The energy services sector has been suffering as exploration and production companies pull back on drilling, taking Helmerich & Payne's (NYSE:HP) stock down near 10-year lows. But oil prices are starting to recover, suggesting that the worst may be behind us. Is there a recovery in the cards for U.S.-focused Helmerich & Payne?

Is it over yet?

2020 was a difficult year for the energy sector. West Texas Intermediate, the key U.S. oil benchmark, actually fell to zero at one point. A confluence of complex factors led to that, but it was a shocking event since it meant that, at least for a brief moment, oil companies were paying customers to take their oil. But that was last year. As 2021 has gotten under way, oil has risen higher than where it was at the start of the coronavirus pandemic. 

A man wearing a hard hat and writing in a notebook in front of oil well.

Image source: Getty Images.

Helmerich & Payne, which provides drill rigs and drilling services to the energy sector, managed to muddle through. But that's not shocking when you step back and look at the company's balance sheet. For example, its debt-to-equity ratio is roughly 0.15 and less than half the level of its next-closest competitor. This isn't a new thing; the company has long taken a conservative approach to its finances because it knows that the energy industry is highly cyclical. That extra room on its balance sheet gives it the freedom to maneuver when times get tough, like last year. Though, as an example of how difficult the year was, Helmerich & Payne chose to cut its dividend to preserve cash after more than four decades of annual increases. 

That said, with oil prices solidifying, a strong financial foundation also gives Helmerich & Payne the leeway to move quickly when demand starts to pick up again -- which is where the story gets interesting.

Lots of available rigs

Helmerich & Payne has 262 onshore drilling rigs in its U.S. fleet. Right now, only 82 are being used, which means a dismal 31% are under contract. This is, by far, the company's largest business at about 80% of revenue, though it does have 32 onshore rigs in foreign markets (only three are working) and eight offshore rigs (five are under contract).   

The interesting thing about Helmerich & Payne's onshore portfolio is that it is filled to the brim with super-spec rigs (234, with another eight that could be upgraded). These rigs are more flexible and efficient than older rigs. The fact that so much of the company's equipment is cutting edge is not an accident -- Helmerich & Payne has long focused on being at the leading edge of industry technology.  

When demand starts to pick up, the first rigs to get back to work are going to be the most technologically advanced. So Helmerich & Payne is well positioned to participate in an energy industry recovery. And, going back to the balance sheet, it has the strength to act quickly. The company has roughly $1.3 billion in liquidity available. That consists of $524 million in cash and a completely undrawn revolving credit facility of $750 million.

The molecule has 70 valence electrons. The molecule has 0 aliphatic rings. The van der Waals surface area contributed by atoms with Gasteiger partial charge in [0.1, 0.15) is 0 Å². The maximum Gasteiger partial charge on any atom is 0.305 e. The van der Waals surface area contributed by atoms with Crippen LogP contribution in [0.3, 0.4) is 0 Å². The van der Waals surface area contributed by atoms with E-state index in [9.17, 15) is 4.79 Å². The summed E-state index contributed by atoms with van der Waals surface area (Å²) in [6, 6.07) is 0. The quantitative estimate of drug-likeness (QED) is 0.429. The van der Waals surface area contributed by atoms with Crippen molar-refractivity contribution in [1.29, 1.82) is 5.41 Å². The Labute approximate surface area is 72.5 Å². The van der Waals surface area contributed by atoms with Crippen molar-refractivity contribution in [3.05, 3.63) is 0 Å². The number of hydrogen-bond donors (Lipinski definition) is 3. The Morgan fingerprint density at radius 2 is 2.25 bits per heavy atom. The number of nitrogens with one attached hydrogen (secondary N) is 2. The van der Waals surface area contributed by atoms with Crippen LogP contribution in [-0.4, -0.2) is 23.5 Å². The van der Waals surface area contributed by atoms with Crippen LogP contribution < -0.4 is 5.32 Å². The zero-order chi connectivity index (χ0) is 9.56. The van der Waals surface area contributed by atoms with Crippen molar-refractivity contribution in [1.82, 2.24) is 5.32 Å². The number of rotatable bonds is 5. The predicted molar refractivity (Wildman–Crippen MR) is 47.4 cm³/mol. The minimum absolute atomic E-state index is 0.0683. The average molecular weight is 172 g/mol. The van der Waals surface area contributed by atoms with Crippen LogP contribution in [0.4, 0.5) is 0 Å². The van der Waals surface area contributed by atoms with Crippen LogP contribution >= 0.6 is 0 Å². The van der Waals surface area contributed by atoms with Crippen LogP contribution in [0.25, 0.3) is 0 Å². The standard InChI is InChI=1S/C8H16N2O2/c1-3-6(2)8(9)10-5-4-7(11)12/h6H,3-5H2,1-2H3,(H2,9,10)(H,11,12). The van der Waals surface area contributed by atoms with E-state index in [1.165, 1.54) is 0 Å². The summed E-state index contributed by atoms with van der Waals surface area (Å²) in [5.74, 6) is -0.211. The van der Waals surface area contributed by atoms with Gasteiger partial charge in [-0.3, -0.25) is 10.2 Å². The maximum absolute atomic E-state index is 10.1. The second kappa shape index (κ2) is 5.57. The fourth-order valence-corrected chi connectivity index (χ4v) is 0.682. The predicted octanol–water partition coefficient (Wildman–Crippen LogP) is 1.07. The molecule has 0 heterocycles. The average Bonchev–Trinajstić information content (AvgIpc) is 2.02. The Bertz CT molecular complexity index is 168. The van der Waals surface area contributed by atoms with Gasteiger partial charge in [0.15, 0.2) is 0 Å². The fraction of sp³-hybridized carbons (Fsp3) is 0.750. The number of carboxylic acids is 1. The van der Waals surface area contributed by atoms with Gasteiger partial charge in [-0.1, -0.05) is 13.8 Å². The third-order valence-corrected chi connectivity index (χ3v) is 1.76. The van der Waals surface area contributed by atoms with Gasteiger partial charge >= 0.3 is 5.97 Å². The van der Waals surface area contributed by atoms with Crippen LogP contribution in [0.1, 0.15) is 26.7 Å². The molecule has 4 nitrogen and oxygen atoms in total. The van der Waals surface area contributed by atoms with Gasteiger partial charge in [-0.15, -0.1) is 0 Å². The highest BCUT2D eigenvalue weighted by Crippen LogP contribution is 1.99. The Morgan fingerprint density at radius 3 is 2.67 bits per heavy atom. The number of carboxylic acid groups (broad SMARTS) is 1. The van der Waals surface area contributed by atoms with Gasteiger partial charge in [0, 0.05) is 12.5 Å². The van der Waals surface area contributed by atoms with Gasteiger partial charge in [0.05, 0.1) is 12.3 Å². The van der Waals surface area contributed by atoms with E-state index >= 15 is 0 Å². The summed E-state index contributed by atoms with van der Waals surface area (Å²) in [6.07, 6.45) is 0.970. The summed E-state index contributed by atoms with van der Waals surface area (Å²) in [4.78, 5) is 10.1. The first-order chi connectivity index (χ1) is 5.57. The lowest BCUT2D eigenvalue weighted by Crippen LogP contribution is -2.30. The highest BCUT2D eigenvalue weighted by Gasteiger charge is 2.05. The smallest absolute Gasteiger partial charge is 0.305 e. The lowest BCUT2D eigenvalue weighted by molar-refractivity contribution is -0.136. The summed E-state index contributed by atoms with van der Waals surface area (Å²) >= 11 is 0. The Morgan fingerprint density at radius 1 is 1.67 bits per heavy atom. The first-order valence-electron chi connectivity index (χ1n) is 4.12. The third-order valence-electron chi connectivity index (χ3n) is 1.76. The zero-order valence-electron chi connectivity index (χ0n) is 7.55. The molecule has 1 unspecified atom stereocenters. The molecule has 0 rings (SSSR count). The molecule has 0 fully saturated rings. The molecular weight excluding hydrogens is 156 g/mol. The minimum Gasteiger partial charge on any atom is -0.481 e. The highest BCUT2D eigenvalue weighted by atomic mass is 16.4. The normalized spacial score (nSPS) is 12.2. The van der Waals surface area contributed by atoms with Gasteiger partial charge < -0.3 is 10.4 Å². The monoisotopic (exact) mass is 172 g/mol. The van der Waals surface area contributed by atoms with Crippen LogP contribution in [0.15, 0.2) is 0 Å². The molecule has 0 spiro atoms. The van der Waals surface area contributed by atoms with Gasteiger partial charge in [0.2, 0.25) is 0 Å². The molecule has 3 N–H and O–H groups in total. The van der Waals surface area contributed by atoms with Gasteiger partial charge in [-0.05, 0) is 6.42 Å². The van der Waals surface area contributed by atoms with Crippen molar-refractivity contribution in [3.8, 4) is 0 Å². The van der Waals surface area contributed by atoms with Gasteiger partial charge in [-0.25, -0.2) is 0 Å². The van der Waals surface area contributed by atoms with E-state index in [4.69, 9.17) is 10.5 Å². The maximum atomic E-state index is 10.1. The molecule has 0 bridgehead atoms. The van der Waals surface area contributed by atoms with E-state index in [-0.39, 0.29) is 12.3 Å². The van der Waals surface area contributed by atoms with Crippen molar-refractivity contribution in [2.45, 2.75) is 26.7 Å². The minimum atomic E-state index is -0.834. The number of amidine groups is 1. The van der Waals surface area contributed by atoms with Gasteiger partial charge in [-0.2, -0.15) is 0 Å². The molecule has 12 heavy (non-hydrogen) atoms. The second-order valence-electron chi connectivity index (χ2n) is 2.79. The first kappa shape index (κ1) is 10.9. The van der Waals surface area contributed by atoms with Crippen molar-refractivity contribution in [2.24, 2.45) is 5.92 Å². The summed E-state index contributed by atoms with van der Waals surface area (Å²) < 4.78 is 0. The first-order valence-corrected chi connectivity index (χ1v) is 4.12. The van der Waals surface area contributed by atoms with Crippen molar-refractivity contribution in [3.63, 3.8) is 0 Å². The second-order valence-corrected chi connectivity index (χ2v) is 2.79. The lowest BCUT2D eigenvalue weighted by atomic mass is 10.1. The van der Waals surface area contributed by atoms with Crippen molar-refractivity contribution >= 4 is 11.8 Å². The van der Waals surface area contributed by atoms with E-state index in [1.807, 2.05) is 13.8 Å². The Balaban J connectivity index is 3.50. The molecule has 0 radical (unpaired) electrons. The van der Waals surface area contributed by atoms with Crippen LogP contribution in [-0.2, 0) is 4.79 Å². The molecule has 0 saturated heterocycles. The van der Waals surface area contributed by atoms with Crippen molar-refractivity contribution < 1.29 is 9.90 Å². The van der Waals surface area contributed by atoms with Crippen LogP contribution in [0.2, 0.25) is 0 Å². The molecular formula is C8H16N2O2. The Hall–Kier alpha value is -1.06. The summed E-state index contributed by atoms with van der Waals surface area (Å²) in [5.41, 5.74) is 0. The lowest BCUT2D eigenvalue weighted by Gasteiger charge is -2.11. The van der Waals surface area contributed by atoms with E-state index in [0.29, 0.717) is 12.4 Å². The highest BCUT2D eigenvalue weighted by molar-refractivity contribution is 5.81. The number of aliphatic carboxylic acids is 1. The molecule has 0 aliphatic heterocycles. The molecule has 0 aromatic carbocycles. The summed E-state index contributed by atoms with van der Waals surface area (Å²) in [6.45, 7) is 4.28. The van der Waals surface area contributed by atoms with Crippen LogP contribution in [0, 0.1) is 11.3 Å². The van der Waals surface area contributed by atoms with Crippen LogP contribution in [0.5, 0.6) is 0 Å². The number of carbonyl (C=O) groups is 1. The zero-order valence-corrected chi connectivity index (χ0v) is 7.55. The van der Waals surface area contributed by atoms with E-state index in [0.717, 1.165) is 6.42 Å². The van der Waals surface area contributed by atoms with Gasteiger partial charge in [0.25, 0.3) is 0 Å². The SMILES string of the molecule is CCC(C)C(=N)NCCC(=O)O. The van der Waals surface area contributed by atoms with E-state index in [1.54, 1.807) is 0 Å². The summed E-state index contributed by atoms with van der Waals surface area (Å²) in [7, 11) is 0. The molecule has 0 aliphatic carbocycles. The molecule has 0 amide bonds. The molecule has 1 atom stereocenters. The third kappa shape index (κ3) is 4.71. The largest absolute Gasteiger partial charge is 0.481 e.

HP Chart

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Meanwhile, it hasn't been sitting idle waiting for a rebound. Helmerich & Payne continues to work on digital solutions (both internally and via acquisition) that further enhance customer returns, and -- equally important -- it's developing new pricing models. Historically, drilling services providers were paid by the day, but enhanced productivity has reduced the time it takes to drill wells. So Helmerich & Payne is trying to better match its pricing to the actual needs of customers, including options like paying per foot of drilling and performance-based contacts. The end goal is to position the company to profitably serve customers -- a proposition that works well for everyone involved, including shareholders.  

An aggressive play

The global energy industry is not out of the woods just yet, even though oil prices have started to rise. Supply is still high and a huge uptick in drilling would most likely lead to energy prices falling anew. So a swift return to work isn't likely in the cards for Helmerich & Payne. However, with a roughly 3.5% dividend yield backed by rock-solid finances, you will be paid reasonably well to wait. And when demand does start to come back -- hopefully following a successful rollout of coronavirus vaccines -- it is highly likely that this drilling services company will be among the first to benefit. Conservative investors probably won't be attracted to this story, given that the energy sector is highly volatile, but more aggressive ones might find Helmerich & Payne's industry positioning compelling enough to add it to their portfolios.

This article represents the opinion of the writer, who may disagree with the “official” recommendation position of a Motley Fool premium advisory service. We’re motley! Questioning an investing thesis -- even one of our own -- helps us all think critically about investing and make decisions that help us become smarter, happier, and richer.